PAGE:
Radical Islamic terror struck again Tuesday night, this time in the east African capital of Nairobi, Kenya.
At least 11 people were killed and an unknown number were wounded Tuesday night in a lethal suicide bombing at the luxury DusitD2 hotel complex in the city that is a base for hundreds of diplomats, aid workers, business people and others operating around east Africa.
The Somali Islamist terrorist group Al-Shabab promptly took responsibility for the attack, which began with an explosion in a car park and then a suicide bombing in the hotel lobby.
The gunfire continued for more than two hours, according to multiple international wire services.
The DusitD2 hotel complex is located about a mile away from the Westgate shopping mall in the Riverside area of the capital, also host to the Australian Embassy and several large international corporations, including the offices of Colgate Palmolive, Dow Chemical and Reckitt Benckiser.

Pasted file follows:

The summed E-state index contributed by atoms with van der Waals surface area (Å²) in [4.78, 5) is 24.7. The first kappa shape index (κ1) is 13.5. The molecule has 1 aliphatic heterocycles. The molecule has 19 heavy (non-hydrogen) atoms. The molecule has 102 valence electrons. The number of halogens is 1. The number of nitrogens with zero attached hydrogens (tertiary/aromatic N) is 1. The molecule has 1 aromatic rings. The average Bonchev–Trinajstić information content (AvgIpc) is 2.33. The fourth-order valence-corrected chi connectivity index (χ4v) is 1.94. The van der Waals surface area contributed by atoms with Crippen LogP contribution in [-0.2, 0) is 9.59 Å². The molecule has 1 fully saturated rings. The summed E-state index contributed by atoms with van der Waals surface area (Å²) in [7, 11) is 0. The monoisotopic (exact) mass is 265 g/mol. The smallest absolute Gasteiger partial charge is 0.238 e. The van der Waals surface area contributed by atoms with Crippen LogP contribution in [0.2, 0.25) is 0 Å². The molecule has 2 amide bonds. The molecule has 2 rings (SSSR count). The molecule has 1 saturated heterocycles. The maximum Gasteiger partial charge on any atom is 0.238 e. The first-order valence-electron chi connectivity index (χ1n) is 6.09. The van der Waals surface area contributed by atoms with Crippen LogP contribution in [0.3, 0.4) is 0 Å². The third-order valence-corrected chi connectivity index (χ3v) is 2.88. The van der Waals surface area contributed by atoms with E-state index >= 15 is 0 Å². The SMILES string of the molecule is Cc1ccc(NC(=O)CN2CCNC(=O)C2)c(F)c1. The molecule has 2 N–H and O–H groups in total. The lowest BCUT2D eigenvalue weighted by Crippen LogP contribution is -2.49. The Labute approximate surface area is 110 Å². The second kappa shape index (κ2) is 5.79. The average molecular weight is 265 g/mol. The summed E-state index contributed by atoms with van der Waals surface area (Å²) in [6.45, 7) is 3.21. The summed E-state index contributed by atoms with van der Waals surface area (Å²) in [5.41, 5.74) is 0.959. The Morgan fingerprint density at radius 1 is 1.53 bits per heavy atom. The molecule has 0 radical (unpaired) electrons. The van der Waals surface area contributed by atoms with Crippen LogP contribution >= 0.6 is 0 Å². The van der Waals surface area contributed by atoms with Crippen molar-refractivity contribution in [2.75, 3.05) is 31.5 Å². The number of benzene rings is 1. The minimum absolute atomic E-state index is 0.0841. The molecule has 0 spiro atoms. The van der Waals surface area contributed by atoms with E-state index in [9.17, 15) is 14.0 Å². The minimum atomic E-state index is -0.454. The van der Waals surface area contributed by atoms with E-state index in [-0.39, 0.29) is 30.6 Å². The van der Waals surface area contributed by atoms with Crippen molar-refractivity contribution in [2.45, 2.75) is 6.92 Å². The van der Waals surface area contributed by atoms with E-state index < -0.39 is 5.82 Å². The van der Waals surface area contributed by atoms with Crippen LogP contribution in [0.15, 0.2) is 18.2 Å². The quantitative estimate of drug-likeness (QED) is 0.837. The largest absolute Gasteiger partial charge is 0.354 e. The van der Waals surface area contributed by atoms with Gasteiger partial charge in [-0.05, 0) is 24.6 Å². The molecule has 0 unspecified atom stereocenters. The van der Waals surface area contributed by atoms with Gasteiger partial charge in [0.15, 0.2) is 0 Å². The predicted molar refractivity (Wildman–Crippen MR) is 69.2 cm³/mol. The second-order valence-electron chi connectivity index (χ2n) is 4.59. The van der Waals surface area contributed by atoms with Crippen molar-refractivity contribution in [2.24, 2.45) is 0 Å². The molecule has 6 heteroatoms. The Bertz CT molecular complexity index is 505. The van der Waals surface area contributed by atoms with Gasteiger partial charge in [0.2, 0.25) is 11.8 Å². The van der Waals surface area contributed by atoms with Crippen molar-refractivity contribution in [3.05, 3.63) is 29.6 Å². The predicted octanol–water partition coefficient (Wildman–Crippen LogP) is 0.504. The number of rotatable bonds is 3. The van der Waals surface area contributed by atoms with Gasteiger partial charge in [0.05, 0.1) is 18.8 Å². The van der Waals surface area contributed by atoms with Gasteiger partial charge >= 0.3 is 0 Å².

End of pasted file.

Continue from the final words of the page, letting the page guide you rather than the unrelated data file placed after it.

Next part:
Al Shabab wants to overthrow the UN-backed Somali government and impose strict Islamic law. “We are behind the attack in Nairobi. The operation is going on,” Abdiasis Abu Musab, the group’s military operations spokesperson, told Reuters by telephone in Somalia.
The Westgate shopping center was attacked by Al Shabab in 2013, leaving 67 dead; Al-Shabab also killed nearly 150 students at Garissa University in 2015.
Israel’s Prime Minister Benjamin Netanyahu attended the inauguration of Kenyan President Uhuru Kenyatta in Nairobi in November 2017, along with the leaders of 11 African nations.
Speaking at Kenyatta’s inauguration, Netanyahu pointed out that both Israel and Kenya face the challenge of ensuring national security, calling terror a “savage disease” that “rampages so many countries, Boko-Haram, Al-Shabab, the awful jihadists in the Sinai.
“This is a threat to all of us,” Netanyahu said at the time. “If we work together we will defeat the barbarians. Our people deserve better; we can provide it for them.”